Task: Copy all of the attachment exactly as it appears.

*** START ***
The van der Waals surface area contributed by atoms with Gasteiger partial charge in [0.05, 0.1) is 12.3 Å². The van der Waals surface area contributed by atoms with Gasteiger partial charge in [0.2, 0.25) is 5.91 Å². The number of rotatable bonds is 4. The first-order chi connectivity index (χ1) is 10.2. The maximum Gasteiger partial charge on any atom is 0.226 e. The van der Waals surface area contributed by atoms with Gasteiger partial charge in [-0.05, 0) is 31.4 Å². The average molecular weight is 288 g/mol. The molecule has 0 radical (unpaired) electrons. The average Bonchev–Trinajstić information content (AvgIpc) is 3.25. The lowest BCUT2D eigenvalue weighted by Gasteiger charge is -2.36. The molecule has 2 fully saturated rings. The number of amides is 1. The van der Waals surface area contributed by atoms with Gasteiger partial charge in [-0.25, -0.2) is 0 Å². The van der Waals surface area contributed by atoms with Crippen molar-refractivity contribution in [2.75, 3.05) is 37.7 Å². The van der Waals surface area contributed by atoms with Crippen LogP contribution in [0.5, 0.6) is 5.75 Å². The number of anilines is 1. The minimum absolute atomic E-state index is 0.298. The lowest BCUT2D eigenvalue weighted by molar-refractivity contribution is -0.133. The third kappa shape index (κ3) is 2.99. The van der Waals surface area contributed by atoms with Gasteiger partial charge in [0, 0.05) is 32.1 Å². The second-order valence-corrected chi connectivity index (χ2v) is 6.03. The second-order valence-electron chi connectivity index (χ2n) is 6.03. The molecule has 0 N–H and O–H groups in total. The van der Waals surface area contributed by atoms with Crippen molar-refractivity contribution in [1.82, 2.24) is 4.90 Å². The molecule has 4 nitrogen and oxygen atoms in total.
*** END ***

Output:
The van der Waals surface area contributed by atoms with Gasteiger partial charge in [0.05, 0.1) is 12.3 Å². The van der Waals surface area contributed by atoms with Gasteiger partial charge in [0.2, 0.25) is 5.91 Å². The number of rotatable bonds is 4. The first-order chi connectivity index (χ1) is 10.2. The maximum Gasteiger partial charge on any atom is 0.226 e. The van der Waals surface area contributed by atoms with Gasteiger partial charge in [-0.05, 0) is 31.4 Å². The average molecular weight is 288 g/mol. The molecule has 0 radical (unpaired) electrons. The average Bonchev–Trinajstić information content (AvgIpc) is 3.25. The lowest BCUT2D eigenvalue weighted by Gasteiger charge is -2.36. The molecule has 2 fully saturated rings. The number of amides is 1. The van der Waals surface area contributed by atoms with Gasteiger partial charge in [-0.25, -0.2) is 0 Å². The van der Waals surface area contributed by atoms with Crippen molar-refractivity contribution in [2.75, 3.05) is 37.7 Å². The van der Waals surface area contributed by atoms with Crippen LogP contribution in [0.5, 0.6) is 5.75 Å². The number of anilines is 1. The minimum absolute atomic E-state index is 0.298. The lowest BCUT2D eigenvalue weighted by molar-refractivity contribution is -0.133. The third kappa shape index (κ3) is 2.99. The van der Waals surface area contributed by atoms with Gasteiger partial charge in [0, 0.05) is 32.1 Å². The second-order valence-corrected chi connectivity index (χ2v) is 6.03. The second-order valence-electron chi connectivity index (χ2n) is 6.03. The molecule has 0 N–H and O–H groups in total. The van der Waals surface area contributed by atoms with Crippen molar-refractivity contribution in [1.82, 2.24) is 4.90 Å². The molecule has 4 nitrogen and oxygen atoms in total.